EP 526 | AIRED 02/22/2021
Cell-Based Seafood : Preparing for Commercialization
February 22nd, 2021 --- This week we give you the latest on the cell-based seafood industry, as it enters the next stage of commercialization.
--- Technological advancements towards sustainable agriculture practices in the meat industry aren't slowing down any time soon.
At this moment the most successful products are built entirely from fillet cells, mainly muscle tissue, creating a value-added product that cooks and tastes exactly like a traditional fillet.
The goal of cell-based seafood is to provide a consistent product that is 100% yield, with the exact same nutritional and functional benefits of conventional piece of fish.
In our last cell-based seafood update, we were fortunate enough to check in with Lou Cooperhouse, President and CEO of BlueNalu, who sees cell-based seafood as a vital third addition to the seafood supply chain, alongside wild and farm-raised fish.
Since then, BlueNalu has had an extremely successful year, closing over 80 million dollars in funding – the largest financing to date in the cell-based seafood industry worldwide, and is at the forefront of producing cell-based seafood at a global scale.
BlueNalu is currently working on a Mahi Mahi fillet, where they see an opportunity for improvement, as Mahi Mahi is a difficult fish to commercially produce.
Lou gave us an update on the current state of production, by means of their “5-phase Commercialization Plan” and it's looking like we could see cell-based fillets on the market, sooner than we thought.
--- "So this year, BlueNalu is at Phase 3, and what that means is we are putting together a pilot facility that is essentially a mini-factory, it has all the GMP practices and procedures in place to manufacture our cell-based seafood in a small way, under regulatory approval.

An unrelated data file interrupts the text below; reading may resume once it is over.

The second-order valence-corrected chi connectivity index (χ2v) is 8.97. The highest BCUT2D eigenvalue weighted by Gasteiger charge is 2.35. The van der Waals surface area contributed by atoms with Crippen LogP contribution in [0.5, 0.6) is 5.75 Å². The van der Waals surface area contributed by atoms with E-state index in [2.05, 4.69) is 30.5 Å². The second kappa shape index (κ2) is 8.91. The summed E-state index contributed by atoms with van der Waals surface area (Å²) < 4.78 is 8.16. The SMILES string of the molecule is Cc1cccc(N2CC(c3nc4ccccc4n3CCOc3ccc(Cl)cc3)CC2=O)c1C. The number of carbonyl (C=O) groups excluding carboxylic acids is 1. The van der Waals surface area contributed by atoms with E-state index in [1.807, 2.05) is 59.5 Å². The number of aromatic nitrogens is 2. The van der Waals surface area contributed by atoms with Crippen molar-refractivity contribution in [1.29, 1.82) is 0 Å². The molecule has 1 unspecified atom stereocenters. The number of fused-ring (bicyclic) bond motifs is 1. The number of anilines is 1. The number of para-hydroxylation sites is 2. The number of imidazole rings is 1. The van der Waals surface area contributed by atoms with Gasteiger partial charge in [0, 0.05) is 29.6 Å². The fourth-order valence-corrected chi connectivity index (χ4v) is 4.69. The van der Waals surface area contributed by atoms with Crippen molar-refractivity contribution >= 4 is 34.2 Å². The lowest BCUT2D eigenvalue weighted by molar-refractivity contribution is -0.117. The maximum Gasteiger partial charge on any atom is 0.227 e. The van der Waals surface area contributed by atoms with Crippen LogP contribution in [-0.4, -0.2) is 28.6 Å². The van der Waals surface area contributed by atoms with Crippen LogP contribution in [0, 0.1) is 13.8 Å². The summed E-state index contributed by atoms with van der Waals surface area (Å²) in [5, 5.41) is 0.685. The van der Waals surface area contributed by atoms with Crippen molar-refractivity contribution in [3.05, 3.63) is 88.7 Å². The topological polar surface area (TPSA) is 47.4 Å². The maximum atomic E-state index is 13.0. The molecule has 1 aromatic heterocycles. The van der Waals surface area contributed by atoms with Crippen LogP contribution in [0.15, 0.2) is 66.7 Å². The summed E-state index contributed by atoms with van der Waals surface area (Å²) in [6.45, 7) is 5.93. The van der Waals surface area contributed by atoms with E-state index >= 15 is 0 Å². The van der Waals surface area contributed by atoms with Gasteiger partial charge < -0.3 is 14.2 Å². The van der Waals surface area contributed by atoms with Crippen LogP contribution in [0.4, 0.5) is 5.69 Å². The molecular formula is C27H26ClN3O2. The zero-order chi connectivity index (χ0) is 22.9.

We are designing a best-in-class processing facility, to manufacture cell-based seafood, and what it becomes is an innovation center, where we can continually roll out new species and in new forms.
Like Mahi Mahi, then Bluefin Tuna, as a cube, as a fillet, as a strip, then get market feedback.
So if we were to talk again this time next year, we would have product in commerce.
It is our objective to have product in the test market for early 2022, if not sooner, in restaurants around the country.
In terms of large-scale production, its really at best 2024 or 2025 when we see the first large-scale factory coming into commerce.
That's our goal is our “Phase 5 facility” to break ground in 2023/2024 and then launch that 12-18 months later." - Lou Cooperhouse, BlueNalu
One of the bigger differences between cell-based and traditional seafood is the lack of environmental contamination such as mercury, or micro plastics making it a significantly cleaner protein for all consumers.
Lou also explains that cell-based seafood in a fresh state will have a longer shelf life due to the lack of contaminants, with a next to zero plate count, or bacteria count, however their initial product will be stored frozen.
--- We also spoke to Lou in regards to the academic skepticism towards this brand new science.
The quote in question, from UC Berkeley’s Alt. Meat Lab's Ricardo San Martin stating that when 'the process is scaled up in bioreactors, the crowded cells overheat and die."
--- "That particular professor is not correct.
This is a brand new field with brand new technology, there's more than one way to accomplish this feat.
I think what we've identified at BlueNalue, there was basically a blank piece of paper, nobody had the knowledge of propagating fish cells, the science was all on mammalian cells.
So there’s an awful lot of techniques, and fish cells like in the wild, grow in colder temperatures, mammalian cells grow in higher temperatures, so that could be a correct statement for a different kind of species, or finished product applications.
But obviously everything is distinctive and we're all figuring this out together, but there’s clearly no barriers to getting this accomplished.
It just takes the time and tenacity to figure out the exact approach.
We've learned at BlueNalue that there are a variety of solutions, we've made it out goal without genetic engineering, and in an animal-free way.
Obviously if we weren't so convinced that that could be accomplished, we could accomplish it in different ways, again there are many different pathways to success, it's just a matter of time."
---- With the unforeseen events of this past year, it is clear that our goal should be to secure our food supply chain as much as possible.
While BlueNalu certainly faced their respective challenges with supplies and a staggered workforce, they have managed to pull through on schedule.
We will be sure to keep an eye on cell-based seafood as we make the shift towards a more sustainable seafood industry.
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